Dog’s Movie House: “The Conjuring: The Devil Made Me Do It” Satisfying Third Film In The Franchise!

“The Devil Made Me Do It” takes place in the summer of 1981 and begins with an exorcism performed on the youngest child of the Glatzel family, a precocious boy named David (Julian Hilliard). Under the possession of a powerful demon, David can’t get free of his captor until his sister’s boyfriend Arne (Ruairi O’Connor) takes the demon into himself. No one sees this except Ed, who unfortunately has a stress-induced heart attack during the exorcism and is unable to warn anyone of the danger. Later, the demon takes control of Arne and forces him to commit murder, leading to the first ever case of demonic possession as a legal defense. Of course, no one outside of the Warrens believe in demons and the occult, so it’s up to them to figure out what’s going on in the Glatzel house before Arne gets convicted and subsequently executed for the crime.

Now while not as scary as the first two Conjuring films, “The Devil Made Me Do It” takes the franchise out of the realm of the haunted house and deals with witchcraft and some very human villains as well as the usual ghostly suspects. It also benefits from some superb performances by Wilson and Farmiga whose chemistry is really good. It also helps that the cinematic Warrens are actually great people; righteous rather than self-righteous. (I have no idea what the real Warrens were like: some have called them legitimate while others have called them con artists.) It doesn’t really matter as the fictional couple makes for some compelling heroes. This case is more personal than in the other two films and the connection between Wilson and Farmiga helps sell that idea.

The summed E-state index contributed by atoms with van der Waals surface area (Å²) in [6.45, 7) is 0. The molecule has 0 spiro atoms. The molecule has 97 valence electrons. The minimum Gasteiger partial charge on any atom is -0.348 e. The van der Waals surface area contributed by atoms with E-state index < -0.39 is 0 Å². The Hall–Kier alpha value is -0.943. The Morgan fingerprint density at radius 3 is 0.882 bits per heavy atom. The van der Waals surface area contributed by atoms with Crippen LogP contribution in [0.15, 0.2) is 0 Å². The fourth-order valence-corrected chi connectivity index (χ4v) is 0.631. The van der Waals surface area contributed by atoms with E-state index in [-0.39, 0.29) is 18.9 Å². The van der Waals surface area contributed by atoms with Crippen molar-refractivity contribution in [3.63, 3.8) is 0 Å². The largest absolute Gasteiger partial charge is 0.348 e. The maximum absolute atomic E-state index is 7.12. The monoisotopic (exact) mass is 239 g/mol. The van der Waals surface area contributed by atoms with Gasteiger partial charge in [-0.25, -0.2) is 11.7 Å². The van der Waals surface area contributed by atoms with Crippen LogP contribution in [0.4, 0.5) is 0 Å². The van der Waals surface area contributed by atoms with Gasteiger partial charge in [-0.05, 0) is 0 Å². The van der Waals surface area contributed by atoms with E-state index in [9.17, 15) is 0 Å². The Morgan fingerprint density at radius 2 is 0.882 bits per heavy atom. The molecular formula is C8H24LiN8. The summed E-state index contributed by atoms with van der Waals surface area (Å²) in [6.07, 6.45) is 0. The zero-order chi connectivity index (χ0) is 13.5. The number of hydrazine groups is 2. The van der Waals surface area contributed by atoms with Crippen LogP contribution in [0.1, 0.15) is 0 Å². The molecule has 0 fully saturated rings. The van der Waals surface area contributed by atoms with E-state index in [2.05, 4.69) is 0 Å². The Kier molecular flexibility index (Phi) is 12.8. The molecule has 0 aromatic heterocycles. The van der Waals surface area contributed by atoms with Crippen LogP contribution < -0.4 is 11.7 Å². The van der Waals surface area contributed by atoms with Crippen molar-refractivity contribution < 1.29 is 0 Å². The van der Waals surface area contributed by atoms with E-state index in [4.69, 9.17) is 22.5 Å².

The script by David Leslie Johnson-McGoldrick is not top-tier in terms of scares but the humanity and the different directions in which this film goes makes up for it. Chaves does a workmanlike job, managing to craft a couple of decent scares (the waterbed sequence, the possession of David, and the finale come to mind). The ideas remain fresh even after three films because the real cases upon which these films are based provide rich cinematic storytelling material. Obviously these films are heavily fictionalized accounts of the true events upon which they are based but that makes the Conjuring films better, not worse, and “The Devil Made Me Do It” is no exception. A quality ghost story with heartfelt performances and the novel attempt to take the franchise in a new direction makes “The Devil Made Me Do It” a horror film worth your time. 4 Out Of 5 On Kendog’s Barkometer! So Sayeth The Kendog!

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